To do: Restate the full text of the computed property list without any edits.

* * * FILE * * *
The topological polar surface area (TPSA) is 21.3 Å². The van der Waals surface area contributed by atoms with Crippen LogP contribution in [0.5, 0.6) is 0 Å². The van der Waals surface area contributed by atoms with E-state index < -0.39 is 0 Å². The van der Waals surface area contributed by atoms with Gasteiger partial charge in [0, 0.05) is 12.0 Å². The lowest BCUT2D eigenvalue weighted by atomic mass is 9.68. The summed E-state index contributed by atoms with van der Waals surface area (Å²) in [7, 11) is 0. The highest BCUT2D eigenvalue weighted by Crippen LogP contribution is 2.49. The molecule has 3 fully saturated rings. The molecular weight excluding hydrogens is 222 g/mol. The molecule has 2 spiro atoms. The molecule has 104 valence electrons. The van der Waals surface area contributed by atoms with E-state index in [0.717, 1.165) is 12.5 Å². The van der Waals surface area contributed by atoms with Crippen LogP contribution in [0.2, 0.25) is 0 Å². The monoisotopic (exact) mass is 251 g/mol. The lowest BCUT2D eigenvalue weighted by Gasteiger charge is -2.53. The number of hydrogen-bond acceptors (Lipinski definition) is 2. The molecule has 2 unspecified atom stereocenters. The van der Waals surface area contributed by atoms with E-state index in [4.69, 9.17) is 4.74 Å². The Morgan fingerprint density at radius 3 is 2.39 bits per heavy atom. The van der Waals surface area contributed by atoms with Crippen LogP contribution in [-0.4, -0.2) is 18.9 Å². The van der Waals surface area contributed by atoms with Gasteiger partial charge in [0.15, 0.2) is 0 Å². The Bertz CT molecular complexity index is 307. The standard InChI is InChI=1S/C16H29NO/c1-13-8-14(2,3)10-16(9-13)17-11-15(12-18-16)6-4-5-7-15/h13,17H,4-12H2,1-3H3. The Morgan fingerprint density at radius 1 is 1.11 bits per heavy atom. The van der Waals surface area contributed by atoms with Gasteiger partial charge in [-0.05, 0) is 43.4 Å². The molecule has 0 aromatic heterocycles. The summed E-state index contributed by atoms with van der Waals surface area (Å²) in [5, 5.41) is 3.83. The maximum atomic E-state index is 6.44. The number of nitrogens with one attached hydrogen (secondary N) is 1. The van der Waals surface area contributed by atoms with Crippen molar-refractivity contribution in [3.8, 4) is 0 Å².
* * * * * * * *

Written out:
The topological polar surface area (TPSA) is 21.3 Å². The van der Waals surface area contributed by atoms with Crippen LogP contribution in [0.5, 0.6) is 0 Å². The van der Waals surface area contributed by atoms with E-state index < -0.39 is 0 Å². The van der Waals surface area contributed by atoms with Gasteiger partial charge in [0, 0.05) is 12.0 Å². The lowest BCUT2D eigenvalue weighted by atomic mass is 9.68. The summed E-state index contributed by atoms with van der Waals surface area (Å²) in [7, 11) is 0. The highest BCUT2D eigenvalue weighted by Crippen LogP contribution is 2.49. The molecule has 3 fully saturated rings. The molecular weight excluding hydrogens is 222 g/mol. The molecule has 2 spiro atoms. The molecule has 104 valence electrons. The van der Waals surface area contributed by atoms with E-state index in [0.717, 1.165) is 12.5 Å². The van der Waals surface area contributed by atoms with Crippen LogP contribution in [0.2, 0.25) is 0 Å². The monoisotopic (exact) mass is 251 g/mol. The lowest BCUT2D eigenvalue weighted by Gasteiger charge is -2.53. The number of hydrogen-bond acceptors (Lipinski definition) is 2. The molecule has 2 unspecified atom stereocenters. The van der Waals surface area contributed by atoms with E-state index in [4.69, 9.17) is 4.74 Å². The Morgan fingerprint density at radius 3 is 2.39 bits per heavy atom. The van der Waals surface area contributed by atoms with Crippen LogP contribution in [-0.4, -0.2) is 18.9 Å². The van der Waals surface area contributed by atoms with Gasteiger partial charge in [0.15, 0.2) is 0 Å². The Bertz CT molecular complexity index is 307. The standard InChI is InChI=1S/C16H29NO/c1-13-8-14(2,3)10-16(9-13)17-11-15(12-18-16)6-4-5-7-15/h13,17H,4-12H2,1-3H3. The Morgan fingerprint density at radius 1 is 1.11 bits per heavy atom. The van der Waals surface area contributed by atoms with Gasteiger partial charge in [-0.05, 0) is 43.4 Å². The molecule has 0 aromatic heterocycles. The summed E-state index contributed by atoms with van der Waals surface area (Å²) in [5, 5.41) is 3.83. The maximum atomic E-state index is 6.44. The number of nitrogens with one attached hydrogen (secondary N) is 1. The van der Waals surface area contributed by atoms with Crippen molar-refractivity contribution in [3.8, 4) is 0 Å².